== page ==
I’ve had so many positive responses to the marathon postings that I decided to post one more. You folks who responded were mighty positive and encouraging, and I appreciate that; it makes me want to keep on keeping on. Tonight I thought I’d share two things, one about how I got started in the running craze back in the 1980s and the other about the motive behind marathoning.
My first husband and my two brothers used to run in races all over the state of SC “back in the day,” and my daughters and I would usually follow them around like groupies. One day as we were waiting for the men to come across the finish line, I noticed this older lady as she rounded the corner and ran towards us. She was wearing some of the shortest shorts I’d ever seen with panty hose, and her hair was teased, sprayed, and perfectly in place. Feeling something between astonishment and awe, I began talking with her, and she announced that she was 57 years old and that her husband and two daughters were somewhere behind her! She beat them all. I decided then and there that if she could do it, so could I. We went shopping for my first pair of running shoes that afternoon, and they were hideous but comfortable…orange with yellow trim.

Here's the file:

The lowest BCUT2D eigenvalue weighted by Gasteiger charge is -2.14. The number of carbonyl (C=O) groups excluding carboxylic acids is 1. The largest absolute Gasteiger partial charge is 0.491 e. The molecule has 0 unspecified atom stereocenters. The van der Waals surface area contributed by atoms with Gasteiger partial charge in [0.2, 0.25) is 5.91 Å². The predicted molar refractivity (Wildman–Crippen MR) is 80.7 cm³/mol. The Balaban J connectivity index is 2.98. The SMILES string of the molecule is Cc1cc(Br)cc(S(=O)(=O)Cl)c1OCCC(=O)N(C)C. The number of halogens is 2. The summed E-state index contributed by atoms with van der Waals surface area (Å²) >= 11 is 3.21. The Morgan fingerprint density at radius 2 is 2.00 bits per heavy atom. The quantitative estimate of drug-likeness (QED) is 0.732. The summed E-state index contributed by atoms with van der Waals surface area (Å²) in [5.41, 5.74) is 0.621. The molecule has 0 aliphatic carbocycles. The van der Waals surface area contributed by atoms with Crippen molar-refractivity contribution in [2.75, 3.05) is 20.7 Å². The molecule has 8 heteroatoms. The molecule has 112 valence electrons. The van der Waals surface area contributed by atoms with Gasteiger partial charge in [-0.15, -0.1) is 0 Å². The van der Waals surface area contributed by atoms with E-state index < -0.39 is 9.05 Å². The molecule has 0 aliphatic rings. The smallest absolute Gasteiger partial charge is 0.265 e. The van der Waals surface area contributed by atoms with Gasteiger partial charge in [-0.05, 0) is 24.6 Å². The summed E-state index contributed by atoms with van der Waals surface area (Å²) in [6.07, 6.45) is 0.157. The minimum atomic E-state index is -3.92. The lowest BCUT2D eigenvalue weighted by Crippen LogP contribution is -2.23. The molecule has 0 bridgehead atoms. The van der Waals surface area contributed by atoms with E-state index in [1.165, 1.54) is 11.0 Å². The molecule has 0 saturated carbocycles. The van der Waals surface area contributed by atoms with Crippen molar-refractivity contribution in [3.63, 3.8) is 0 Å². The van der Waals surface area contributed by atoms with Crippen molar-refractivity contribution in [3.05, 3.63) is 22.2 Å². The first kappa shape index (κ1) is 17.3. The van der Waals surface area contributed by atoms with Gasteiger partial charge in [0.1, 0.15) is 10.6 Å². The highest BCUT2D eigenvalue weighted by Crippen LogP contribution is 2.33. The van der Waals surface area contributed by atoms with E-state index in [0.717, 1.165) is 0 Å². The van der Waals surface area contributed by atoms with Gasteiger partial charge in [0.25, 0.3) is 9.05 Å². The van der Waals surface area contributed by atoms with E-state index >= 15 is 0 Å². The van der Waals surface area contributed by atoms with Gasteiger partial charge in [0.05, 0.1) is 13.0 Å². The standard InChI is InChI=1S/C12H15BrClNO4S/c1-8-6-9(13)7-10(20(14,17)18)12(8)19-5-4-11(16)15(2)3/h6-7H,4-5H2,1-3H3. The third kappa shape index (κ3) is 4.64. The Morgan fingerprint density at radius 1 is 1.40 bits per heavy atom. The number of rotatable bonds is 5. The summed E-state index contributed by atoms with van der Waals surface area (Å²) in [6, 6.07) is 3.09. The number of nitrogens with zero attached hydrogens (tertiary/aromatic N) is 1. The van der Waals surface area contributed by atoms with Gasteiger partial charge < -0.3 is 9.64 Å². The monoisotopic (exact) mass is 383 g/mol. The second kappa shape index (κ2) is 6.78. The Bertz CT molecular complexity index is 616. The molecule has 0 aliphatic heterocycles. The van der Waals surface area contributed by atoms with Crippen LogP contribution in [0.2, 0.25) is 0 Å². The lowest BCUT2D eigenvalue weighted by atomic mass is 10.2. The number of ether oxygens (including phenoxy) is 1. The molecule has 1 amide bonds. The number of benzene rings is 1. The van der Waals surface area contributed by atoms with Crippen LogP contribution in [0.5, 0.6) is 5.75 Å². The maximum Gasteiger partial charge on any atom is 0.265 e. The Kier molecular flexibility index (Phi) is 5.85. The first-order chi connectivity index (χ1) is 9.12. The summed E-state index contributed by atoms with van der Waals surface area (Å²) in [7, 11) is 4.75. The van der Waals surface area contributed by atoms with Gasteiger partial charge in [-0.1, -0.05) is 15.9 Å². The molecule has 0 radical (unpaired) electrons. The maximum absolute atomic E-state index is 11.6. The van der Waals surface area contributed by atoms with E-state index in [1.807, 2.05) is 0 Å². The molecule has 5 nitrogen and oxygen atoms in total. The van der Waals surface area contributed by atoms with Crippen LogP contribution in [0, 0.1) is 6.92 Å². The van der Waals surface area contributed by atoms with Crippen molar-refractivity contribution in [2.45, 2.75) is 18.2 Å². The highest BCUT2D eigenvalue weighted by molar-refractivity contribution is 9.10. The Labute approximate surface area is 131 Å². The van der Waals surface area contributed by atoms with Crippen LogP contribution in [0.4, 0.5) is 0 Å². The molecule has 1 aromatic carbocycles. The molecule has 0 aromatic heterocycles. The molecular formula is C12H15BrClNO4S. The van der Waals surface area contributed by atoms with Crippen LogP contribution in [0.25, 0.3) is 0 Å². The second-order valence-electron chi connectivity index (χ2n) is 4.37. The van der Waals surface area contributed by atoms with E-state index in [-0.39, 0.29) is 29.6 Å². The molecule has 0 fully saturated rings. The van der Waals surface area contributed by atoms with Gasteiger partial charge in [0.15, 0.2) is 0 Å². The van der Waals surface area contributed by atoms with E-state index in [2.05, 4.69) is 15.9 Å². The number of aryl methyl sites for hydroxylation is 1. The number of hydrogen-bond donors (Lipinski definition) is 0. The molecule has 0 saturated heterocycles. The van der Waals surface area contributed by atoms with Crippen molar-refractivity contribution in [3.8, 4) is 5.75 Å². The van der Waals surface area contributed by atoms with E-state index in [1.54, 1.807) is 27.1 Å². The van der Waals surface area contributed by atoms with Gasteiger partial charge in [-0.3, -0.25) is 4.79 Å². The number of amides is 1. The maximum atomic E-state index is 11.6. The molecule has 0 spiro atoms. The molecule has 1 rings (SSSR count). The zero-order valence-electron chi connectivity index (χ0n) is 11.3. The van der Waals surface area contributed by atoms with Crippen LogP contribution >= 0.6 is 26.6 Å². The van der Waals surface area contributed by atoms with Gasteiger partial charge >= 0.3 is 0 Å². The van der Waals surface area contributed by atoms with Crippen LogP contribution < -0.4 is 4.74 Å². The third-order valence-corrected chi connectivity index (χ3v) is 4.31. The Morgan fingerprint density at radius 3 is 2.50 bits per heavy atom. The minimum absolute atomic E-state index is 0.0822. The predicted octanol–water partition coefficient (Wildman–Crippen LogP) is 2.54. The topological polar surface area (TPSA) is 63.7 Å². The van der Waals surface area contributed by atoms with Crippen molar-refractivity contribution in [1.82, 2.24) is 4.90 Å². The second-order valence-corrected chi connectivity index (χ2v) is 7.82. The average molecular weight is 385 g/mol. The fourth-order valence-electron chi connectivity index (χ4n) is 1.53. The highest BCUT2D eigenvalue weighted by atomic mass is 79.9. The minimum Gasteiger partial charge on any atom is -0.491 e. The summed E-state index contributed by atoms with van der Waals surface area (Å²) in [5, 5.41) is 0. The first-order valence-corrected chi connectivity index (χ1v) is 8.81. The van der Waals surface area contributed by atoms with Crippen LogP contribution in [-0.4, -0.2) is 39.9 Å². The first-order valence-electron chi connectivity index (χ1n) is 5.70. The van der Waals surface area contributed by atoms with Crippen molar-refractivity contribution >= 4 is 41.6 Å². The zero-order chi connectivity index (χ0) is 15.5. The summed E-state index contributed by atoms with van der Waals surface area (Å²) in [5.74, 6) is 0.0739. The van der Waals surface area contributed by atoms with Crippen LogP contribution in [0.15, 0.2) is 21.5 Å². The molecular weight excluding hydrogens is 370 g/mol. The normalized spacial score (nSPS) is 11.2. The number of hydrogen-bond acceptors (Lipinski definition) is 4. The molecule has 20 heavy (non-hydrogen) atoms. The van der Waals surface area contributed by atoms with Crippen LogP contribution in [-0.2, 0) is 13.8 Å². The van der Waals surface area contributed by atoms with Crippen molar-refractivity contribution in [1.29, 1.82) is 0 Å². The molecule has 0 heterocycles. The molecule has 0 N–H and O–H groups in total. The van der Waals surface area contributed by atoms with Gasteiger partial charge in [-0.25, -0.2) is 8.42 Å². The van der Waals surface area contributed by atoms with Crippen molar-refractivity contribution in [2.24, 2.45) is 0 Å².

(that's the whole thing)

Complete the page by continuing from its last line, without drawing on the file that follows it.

Years passed, and one day my oldest child came home from college and announced that she and Michelle, a friend of hers, were going to participate in a marathon in Alaska. “Yeah, right,” I thought. She went on to tell me that several Coastal Carolina students were going to raise money for the Leukemia Society through an organization called “Team in Training.” She had my attention, and Carrie, Michelle, and I joined about 45 or 50 other people from the Myrtle Beach area in raising over $3,000 each for leukemia research, a feat that culminated in flying to Anchorage for the Governor’s Midnight Run on June 21, 1996. Bake sales, yard sales, raffles, car washes, and donations from friends are some of the ways we raised the money.
The marathon was phenomenal, and maybe I’ll write about that later. For tonight, I want to share the most motivating statement I picked up during our training. One of the trainers from another town joined our group one night and shared her experience in Alaska the preceding summer. She spoke of the blisters, shin splints, and overall weariness and also of the exhilarating feeling of turning a corner and realizing she had accomplished her goal. Here’s what got to me though. It fact, it still does. She said (I’m paraphrasing a bit), “You’ll feel tired and weak all over. Your feet will hurt, your legs will ache, and your lower back might even feel weird. But you know what? After a warm bath and a good night’s rest you’ll be as good as new. Your patients, however, the ones you’re raising money for, won’t be so lucky.”
The upshot of the above two stories is that I get out and get moving (although much slower) because I still can. I do it for those who can’t. I do it in memory of those whose hospital bracelets Carrie and I wore that day in Anchorage, Carrie for her granny (my mother) and me for my friend Linda, both of whom lost their battles with cancer.